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Capturing Teachers’ Struggles And Transformations

24 Teachers From Mindanao Share Their Stories

Teaching Under Lockdown Stories captures the first months of 2020 when the academe entered unprecedented times. Twenty-four teachers from Digos City, Cagayan de Oro City, Davao City, Panabo City, Tagum City, Mati City, and General Santos City talk about how the pandemic rocked their world and yet also challenged them to change, to get out of their comfort zones, and to innovate.
A teacher's home office desk filled with laptop and documents
© Samsel Rhys Pampilon

From April to May 2020, forumZFD’s Davao project team talked to teachers to find out how they were holding up working from home. “Teaching is harder now than ever,” they answered. In July 2020, their stories of grit, resilience, and transformation were put together and a Facebook page was then created where the teachers could read and react to each other’s stories. “I’m not alone,” they each realized.

Later that month, the teachers met each other for the first time in an online meeting. “The pandemic did not change us; it revealed us!” everyone felt. They shared that the pandemic drew out what they had built up inside. Either irritation, anger, anxiety, and powerlessness. Or patience, acceptance, pragmatism, and steadfastness.

There are teachers who, before the pandemic, had been wishing for a break to be with their families. But now that they are stuck at home 24/7 and can’t go out anytime, they want to go back to school. There are also teachers who like working from home because they do not have to shower and do not have to travel anymore. But for all of them, they stressed the difficulty that comes with not knowing when and how (and if) the crisis will end.

Teaching Is Harder Now

“We’ve turned into virtual assistants,” one teacher joked. “Our days,” he explained, “are filled with making modules and activity sheets and PowerPoint presentations and checking our emails and responding to our students queries till past midnight.” Some teachers have managed to start businesses on the side, turning gardening and farming interests or hobbies into money-making sidelines.

But most teachers are struggling to make ends meet because enrollment has slumped and classes are not full. They admit it’s not easy to keep their equanimity, remain level headed and not panic. Many are careful though to not only blame and complain about their schools because they understand that these are crazy unpredictable times for all schools. So, they air their disappointments and frustrations matter-of-factly instead of with resentment and anger.

Teachers seem to be extra careful not to express these strong negative emotions in print. In finalizing Teaching Under Lockdown Stories (TULS), parts had to be rewritten several times not because the information was inaccurate, but because teachers feel they can't appear too critical of their schools and their administrators. Sometimes, revisions were scrapped entirely for the same reason. How then are the negative experiences and sentiments of teachers captured in TULS without putting teachers and their schools on the spot? - By describing unflattering true accounts in detail in the TULS' Analysis and Epilogue.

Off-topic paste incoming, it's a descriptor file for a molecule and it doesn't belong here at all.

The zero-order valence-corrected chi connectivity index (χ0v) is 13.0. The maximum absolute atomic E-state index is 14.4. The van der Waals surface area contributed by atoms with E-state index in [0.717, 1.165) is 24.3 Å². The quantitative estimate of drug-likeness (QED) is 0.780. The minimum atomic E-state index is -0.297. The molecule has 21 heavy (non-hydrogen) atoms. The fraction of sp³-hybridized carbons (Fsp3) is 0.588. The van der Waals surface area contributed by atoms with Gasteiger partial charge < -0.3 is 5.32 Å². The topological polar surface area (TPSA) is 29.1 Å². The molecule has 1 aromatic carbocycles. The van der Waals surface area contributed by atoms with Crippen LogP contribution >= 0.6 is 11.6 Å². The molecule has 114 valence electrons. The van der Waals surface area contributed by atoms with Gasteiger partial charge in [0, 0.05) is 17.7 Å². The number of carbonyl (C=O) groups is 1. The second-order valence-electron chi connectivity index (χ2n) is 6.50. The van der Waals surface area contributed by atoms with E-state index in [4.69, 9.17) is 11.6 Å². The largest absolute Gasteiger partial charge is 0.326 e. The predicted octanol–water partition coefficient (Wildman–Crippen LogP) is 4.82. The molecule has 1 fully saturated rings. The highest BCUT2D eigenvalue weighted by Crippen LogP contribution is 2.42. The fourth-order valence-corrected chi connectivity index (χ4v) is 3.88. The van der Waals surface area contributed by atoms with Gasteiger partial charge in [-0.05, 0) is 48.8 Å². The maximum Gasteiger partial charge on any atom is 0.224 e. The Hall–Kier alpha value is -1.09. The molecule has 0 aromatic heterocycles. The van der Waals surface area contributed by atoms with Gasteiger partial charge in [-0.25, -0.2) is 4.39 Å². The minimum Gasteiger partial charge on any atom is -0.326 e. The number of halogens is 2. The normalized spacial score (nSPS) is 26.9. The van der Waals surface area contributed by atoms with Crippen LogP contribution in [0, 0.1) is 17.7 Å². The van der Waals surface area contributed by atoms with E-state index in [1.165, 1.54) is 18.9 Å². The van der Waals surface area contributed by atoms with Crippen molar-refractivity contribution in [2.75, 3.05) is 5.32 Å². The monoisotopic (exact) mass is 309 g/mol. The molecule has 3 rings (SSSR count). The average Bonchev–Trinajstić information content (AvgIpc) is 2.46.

The Challenge Of Schools

The TULS process has clearly shown that schools are not only unprepared but at times also unfair, unjust, very competitive, and not very warm and nurturing. How can education be reimagined and become truly innovative during the pandemic if structural and cultural violence in schools is prevalent? The power structures are so pervasive: they encourage subordination and blind obedience rather than real experimentation and freedom of expression.

There is also another equally important concern: are school curricula during this pandemic still relevant to the changing needs of the times? How much have schools deliberated what new content to introduce - not just how it’s going to be taught online?

It is hoped that the pandemic is going to be the push that schools need to reassess and overhaul outdated curricula. Because if schools don’t, they may not be able to keep up with the myriad of other opportunities for students to learn, listen, speak, and collaborate with others from across the world in online seminars and virtual meetups all offering fantastic opportunities for growth and development. It will be challenging to keep a dynamic learning environment that maintains excellence and dynamism, not mediocrity and stagnation.

By continuing to journey with the teachers and also engaging key actors in education institutions in a more intentional way, forumZFD hopes that the crisis can be used as an opportunity to change policies, structures, and attitudes to contribute more to a genuine culture of peace.


Read Teaching Under Lockdown Stories here.

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